Celebrate Karl Marx’s 200th birthday with 10 stops on a new History Workshop audio tour of Marx’s London
‘Should one choose to be a mother?’ The dilemma of motherhood in a world of economic and cultural risk.
In the final part of our series on the UCU pensions dispute, two members of university staff reflect on higher education hierarchies, media portrayals of striking workers, and the implications for non-teaching staff members.
On the final day of a fourteen day strike across UK universities against cuts to pensions, four historians discuss camaraderie, solidarity and picket line poetry, and consider how to build on the achievements of the past four weeks.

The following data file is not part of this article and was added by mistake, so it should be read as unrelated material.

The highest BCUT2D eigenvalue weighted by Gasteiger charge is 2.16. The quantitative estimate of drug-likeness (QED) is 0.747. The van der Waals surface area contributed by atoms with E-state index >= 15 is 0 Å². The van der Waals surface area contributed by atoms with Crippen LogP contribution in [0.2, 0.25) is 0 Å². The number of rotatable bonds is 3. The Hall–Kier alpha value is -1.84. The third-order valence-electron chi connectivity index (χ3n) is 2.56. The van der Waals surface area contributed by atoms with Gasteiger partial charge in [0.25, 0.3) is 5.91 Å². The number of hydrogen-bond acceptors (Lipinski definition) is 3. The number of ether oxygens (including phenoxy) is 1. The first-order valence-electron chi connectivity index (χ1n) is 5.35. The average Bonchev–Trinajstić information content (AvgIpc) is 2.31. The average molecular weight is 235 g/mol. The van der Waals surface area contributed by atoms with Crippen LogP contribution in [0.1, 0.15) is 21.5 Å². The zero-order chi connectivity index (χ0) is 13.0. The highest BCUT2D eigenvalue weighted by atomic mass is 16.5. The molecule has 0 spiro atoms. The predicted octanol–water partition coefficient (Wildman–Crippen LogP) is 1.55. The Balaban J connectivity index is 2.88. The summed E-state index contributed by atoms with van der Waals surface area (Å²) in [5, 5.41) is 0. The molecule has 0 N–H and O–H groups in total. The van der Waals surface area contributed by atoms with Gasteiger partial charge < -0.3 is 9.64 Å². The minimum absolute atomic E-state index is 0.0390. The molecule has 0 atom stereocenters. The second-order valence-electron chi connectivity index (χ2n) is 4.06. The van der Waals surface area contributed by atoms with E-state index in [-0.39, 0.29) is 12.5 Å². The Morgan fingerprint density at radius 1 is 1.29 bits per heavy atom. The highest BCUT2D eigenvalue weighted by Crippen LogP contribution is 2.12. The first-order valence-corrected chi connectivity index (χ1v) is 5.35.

As students occupy and vice-chancellors U-turn during a 14-day strike across UK universities against cuts to pensions, 6 lecturers, professors, and undergraduates share strike stories of exploitation, marketisation, and mobilisation.
Mary Wollstonecraft was a pioneering advocate for human rights and philosopher. Why isn’t she better remembered?
As statues spark controversy, Laura Leonard critically examines how white supremacists in Charlottesville, as well as critics of the ‘Rhodes Must Fall’ campaign, have invoked heritage as a legitimising language.
The Peace History Conference and the Working Class Movement Library present a day exploring the effects of the Russian Revolutions on the British labour and peace movements.
Catherine Hall and Daniel Pick reflect on the power of denial, the danger of myopia, and the ways denial holds people together, shaping collective and national memories.
Gareth Stedman Jones reflects on the history of referenda, and the ways they can be used to bring about unconstitutional or unscrupulous changes in government.